At that time, the club membership was $30 a year. Le couldn’t afford it, but the club didn’t turn him away. Today, Le feels like he began going to the club for selfish reasons—he loved their basketball court. He now realizes that the club helped him mature.

Le began staying longer at the club, playing games to accrue points and win prizes. He would end up spending all of his points on granola bars that he could take home and eat. But through it all, the club's programs were helping to shape who Le would become without him realizing it.

For Le’s senior project at Bellingham High School, he looked at how the Boys and Girls Club’s after-school programs affect the kids, like him, who attend them.

Le’s mother passed away last December—shortly after he was nominated for The Boys and Girls Club of Whatcom County’s Youth of the Year award. He missed more than a month of school after his mother passed away, and he didn’t think he should accept the nomination.

“I dropped everything and didn’t want to go back to school,” he says.

Le’s mother, who spoke Vietnamese, knew little English. While going through her items a month after she passed away, the family found a picture depicting how to take the bus and get her children to school. The shelter they were living in helped them, Le said. Without the help his mother wouldn’t have known how to take the bus or where it would lead.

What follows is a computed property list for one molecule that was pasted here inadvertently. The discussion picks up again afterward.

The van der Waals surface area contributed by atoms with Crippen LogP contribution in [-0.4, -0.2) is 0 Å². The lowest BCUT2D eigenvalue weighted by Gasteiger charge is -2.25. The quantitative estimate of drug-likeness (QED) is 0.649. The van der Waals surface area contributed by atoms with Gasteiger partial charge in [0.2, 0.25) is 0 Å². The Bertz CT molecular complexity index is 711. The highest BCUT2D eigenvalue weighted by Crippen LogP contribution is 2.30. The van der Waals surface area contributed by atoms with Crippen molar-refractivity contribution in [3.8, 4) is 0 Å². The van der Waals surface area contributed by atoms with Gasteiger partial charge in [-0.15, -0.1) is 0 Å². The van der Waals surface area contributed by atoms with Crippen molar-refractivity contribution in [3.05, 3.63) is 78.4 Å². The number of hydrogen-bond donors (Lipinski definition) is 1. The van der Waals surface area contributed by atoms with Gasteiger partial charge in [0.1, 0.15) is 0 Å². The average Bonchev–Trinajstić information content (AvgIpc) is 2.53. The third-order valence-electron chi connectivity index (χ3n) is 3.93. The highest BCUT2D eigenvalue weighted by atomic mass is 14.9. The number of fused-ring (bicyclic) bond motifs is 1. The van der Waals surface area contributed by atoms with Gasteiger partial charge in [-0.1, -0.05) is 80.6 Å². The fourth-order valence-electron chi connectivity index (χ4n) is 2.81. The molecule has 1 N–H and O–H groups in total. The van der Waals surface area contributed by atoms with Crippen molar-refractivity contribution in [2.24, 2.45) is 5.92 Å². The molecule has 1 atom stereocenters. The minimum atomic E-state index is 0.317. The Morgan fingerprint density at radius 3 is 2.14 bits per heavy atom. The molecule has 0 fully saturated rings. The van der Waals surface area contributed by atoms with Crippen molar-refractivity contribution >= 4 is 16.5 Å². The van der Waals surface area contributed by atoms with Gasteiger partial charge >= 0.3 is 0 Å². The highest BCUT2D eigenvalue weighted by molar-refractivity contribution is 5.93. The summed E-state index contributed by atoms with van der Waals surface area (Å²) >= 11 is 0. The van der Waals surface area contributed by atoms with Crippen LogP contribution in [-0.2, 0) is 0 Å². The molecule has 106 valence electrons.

Throughout his struggles, the Boys and Girls Club was there for Le and his family. He said they knew how to handle boundaries. By bringing gifts and letters, they helped him get through the hard times.

“I realized, wow, these people are doing so much for us, and what am I doing for them?” Le said.

Le ended up accepting the nomination for Whatcom County’s Youth of the Year award.

“I was skeptical at first; I saw it as for the goody-goody kids, but I was honored,” Le said. “It led to me going to college and led to a full ride to Western.”

Le said the award keeps leading to opportunities for him that would not have been available otherwise. He met the governor. He went on to compete for the Boys and Girls Club’s Regional Youth of the Year award, and he won that, too.